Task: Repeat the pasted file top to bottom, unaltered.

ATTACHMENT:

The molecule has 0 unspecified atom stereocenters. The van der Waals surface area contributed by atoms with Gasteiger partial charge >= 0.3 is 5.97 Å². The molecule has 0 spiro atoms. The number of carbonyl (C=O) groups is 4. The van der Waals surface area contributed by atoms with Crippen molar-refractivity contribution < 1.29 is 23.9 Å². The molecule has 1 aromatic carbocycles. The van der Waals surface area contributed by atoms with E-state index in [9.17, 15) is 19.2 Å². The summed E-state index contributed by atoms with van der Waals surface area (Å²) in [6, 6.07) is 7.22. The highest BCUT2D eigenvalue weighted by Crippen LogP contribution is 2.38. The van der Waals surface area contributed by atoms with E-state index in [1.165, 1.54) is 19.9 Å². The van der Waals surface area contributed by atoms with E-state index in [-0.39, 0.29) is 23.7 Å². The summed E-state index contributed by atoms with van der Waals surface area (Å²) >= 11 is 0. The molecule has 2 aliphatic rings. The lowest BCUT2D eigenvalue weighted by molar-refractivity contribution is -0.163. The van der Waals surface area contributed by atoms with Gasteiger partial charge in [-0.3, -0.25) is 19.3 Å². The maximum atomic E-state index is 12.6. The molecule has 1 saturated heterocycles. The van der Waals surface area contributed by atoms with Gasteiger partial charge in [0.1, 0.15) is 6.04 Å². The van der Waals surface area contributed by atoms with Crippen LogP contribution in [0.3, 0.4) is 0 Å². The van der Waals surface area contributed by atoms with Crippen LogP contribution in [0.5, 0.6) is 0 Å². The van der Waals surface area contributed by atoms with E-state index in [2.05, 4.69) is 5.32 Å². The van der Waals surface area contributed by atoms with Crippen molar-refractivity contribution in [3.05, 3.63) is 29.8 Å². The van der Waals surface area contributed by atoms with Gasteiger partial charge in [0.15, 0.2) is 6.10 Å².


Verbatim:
The molecule has 0 unspecified atom stereocenters. The van der Waals surface area contributed by atoms with Gasteiger partial charge >= 0.3 is 5.97 Å². The molecule has 0 spiro atoms. The number of carbonyl (C=O) groups is 4. The van der Waals surface area contributed by atoms with Crippen molar-refractivity contribution < 1.29 is 23.9 Å². The molecule has 1 aromatic carbocycles. The van der Waals surface area contributed by atoms with E-state index in [9.17, 15) is 19.2 Å². The summed E-state index contributed by atoms with van der Waals surface area (Å²) in [6, 6.07) is 7.22. The highest BCUT2D eigenvalue weighted by Crippen LogP contribution is 2.38. The van der Waals surface area contributed by atoms with E-state index in [1.165, 1.54) is 19.9 Å². The van der Waals surface area contributed by atoms with E-state index in [-0.39, 0.29) is 23.7 Å². The summed E-state index contributed by atoms with van der Waals surface area (Å²) >= 11 is 0. The molecule has 2 aliphatic rings. The lowest BCUT2D eigenvalue weighted by molar-refractivity contribution is -0.163. The van der Waals surface area contributed by atoms with Gasteiger partial charge in [-0.3, -0.25) is 19.3 Å². The maximum atomic E-state index is 12.6. The molecule has 1 saturated heterocycles. The van der Waals surface area contributed by atoms with Gasteiger partial charge in [0.1, 0.15) is 6.04 Å². The van der Waals surface area contributed by atoms with Crippen LogP contribution in [0.3, 0.4) is 0 Å². The van der Waals surface area contributed by atoms with Crippen LogP contribution in [0.5, 0.6) is 0 Å². The van der Waals surface area contributed by atoms with E-state index in [2.05, 4.69) is 5.32 Å². The van der Waals surface area contributed by atoms with Crippen molar-refractivity contribution in [3.05, 3.63) is 29.8 Å². The van der Waals surface area contributed by atoms with Gasteiger partial charge in [0.15, 0.2) is 6.10 Å².